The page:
Tonight’s episode was missing two things: Ruth Wilson and a dead fish. We did finally get to meet Will (WHAT?!) and Serafina Pekkala (Yes Queen) but the ball was dropped on a pretty key scene, and it’s left me feeling a bit worried about the emotional payoffs throughout the rest of the season.
I am about to go on a Billy Costa RANT so before we do, let’s quickly mention Will and how great it is to see so much of The Subtle Knife already being shown off in Season 1! I’m not immediately sold on Will himself, but I also had my doubts about Dafne Keen’s Lyra that are now fading away, so I’m giving him the benefit of the doubt. I think the changes they’re making here are really going to help the pacing of the series in the long-run as we get closer to season two.
We need to talk about the biggest scene of the episode – Lyra finding Billy Costa. This scene was altered considerably from the books. In Northern Lights, Lyra comes to a town where the residents speak fearfully of a child without a daemon. There, she finds Tony Costa (Not Billy), clutching a dead fish in a desperate attempt to replace his cut-away daemon. Tony asks over and over where his daemon, Ratta, is. This is all Tony can talk about, and Lyra finds the sight of him disgusting – she even has to take a moment to overcome her revulsion in order to help Tony and take him back to the Gyptians.
After Tony dies in Northern Lights, one of the Gyptians throws away the dead fish he was clutching, and it’s only Lyra who understands what the fish represented to Tony – she calls the Gyptians out on not understanding this and buries Tony with her own tribute to Ratta. These scenes were so important in the book to develop Lyra’s character, to show the horrors of getting your daemon cut away, to really hammer the point home to readers that what the Gobblers are doing is horrific.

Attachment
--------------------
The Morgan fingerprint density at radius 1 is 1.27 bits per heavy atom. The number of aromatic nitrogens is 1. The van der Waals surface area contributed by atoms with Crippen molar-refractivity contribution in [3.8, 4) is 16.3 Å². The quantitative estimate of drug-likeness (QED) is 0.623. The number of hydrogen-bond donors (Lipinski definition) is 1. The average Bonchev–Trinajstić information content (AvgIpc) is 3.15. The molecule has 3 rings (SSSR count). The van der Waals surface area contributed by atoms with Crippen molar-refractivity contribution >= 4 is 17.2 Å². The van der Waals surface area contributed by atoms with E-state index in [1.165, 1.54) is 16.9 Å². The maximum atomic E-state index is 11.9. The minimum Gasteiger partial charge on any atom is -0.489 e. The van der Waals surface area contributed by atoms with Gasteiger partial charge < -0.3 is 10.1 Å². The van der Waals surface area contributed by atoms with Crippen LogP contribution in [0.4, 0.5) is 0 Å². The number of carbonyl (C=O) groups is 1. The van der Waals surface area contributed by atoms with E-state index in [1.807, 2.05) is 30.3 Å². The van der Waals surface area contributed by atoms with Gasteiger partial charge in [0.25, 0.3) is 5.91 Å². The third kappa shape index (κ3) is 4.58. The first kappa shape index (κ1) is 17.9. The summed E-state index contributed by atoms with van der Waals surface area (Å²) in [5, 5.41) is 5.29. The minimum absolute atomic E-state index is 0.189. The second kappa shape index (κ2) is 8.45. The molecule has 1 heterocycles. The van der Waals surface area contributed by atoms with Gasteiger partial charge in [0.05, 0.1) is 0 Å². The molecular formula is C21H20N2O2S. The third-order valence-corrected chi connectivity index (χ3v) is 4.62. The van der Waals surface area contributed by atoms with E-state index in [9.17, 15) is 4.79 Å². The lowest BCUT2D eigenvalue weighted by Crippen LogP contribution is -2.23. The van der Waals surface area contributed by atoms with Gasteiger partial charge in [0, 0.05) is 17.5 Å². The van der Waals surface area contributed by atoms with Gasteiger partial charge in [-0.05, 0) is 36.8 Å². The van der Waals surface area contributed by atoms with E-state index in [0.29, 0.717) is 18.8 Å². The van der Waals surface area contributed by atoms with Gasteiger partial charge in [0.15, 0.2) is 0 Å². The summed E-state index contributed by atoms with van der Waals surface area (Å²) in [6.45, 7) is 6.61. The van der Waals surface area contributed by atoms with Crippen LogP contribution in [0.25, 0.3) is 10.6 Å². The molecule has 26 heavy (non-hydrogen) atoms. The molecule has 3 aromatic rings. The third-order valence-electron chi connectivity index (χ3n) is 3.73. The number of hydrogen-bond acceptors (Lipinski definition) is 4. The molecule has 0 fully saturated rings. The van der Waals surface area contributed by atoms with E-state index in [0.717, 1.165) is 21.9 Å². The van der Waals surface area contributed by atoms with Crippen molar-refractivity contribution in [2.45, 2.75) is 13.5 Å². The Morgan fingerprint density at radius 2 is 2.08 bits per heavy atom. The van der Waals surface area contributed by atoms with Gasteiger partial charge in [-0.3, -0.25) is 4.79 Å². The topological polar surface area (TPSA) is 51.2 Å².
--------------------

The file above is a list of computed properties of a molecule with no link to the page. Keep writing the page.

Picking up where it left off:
What happened in tonight’s episode? Billy Costa essentially sleepwalks for a bit before kicking the bucket. Lyra herself didn’t even seem too shocked about Billy not having a daemon, and it’s only Pan who really conveys some stress over the sight of a child without a daemon. This is supposed to be like seeing someone without their head! Has the show really conveyed this to new viewers? I don’t think so.
For this scene to have worked, the show needed to really establish that daemons are an extension of your own being and a key part of what makes a person whole. We needed more scenes that showed daemons and humans being uncomfortable when being far away from each other, more scenes of humans hurting when daemons were hurt, more scenes featuring daemons overall.
Just before Lyra found Billy Costa, my partner asked me, “Where is Pan right now?” I said he must be hiding in her coat. And that’s the problem. If we’re not being shown daemons alongside our core cast constantly, how are we supposed to know it’s a big deal when we see another character without an animal beside them?
Billy Costa’s funeral scene itself was well done and really showed off the sense of community the Gyptians have. Although, the most emotional aspect of it for me was seeing the daemons bow their heads in sadness – is this the mark of a good show, or is it slightly concerning that the best displays of emotion are coming from CGI animals rather than the actors themselves?
Meanwhile, I am loving seeing the relationship between Lyra and Iorek develop. It’s the little things in particular that I’m enjoying, like having Lyra tell Pan, “Don’t let Iorek see how nervous I am,” as she approaches the shed in the abandoned village. Lyra is cheeky and often undermines the adults she has spoken to thus far, but when it comes to Iorek she is respectful of him and demonstrates an eagerness to impress him. And that scene of Lyra riding a polar bear through fields of snow is just so iconic and instantly a great, classic shot that will stick around in viewers minds once the season has finished. I’ve said it before and I’ll say it again – the best thing about this show so far is how well they’re doing the visuals!
I’m excited to see Bolvanger next week, but again, they really need to stress the importance of daemons to make any future emotional scenes work well. As it stands, I don’t believe new viewers will fully ‘get’ the horrors of what’s happening in the North. I have no doubt they’re going to nail big scenes like the fight between Iorek and Iofur. My concerns are pretty much solely over the more emotional scenes in the future that I really hope don’t fall flat. Please be good. Please be good. Please be good.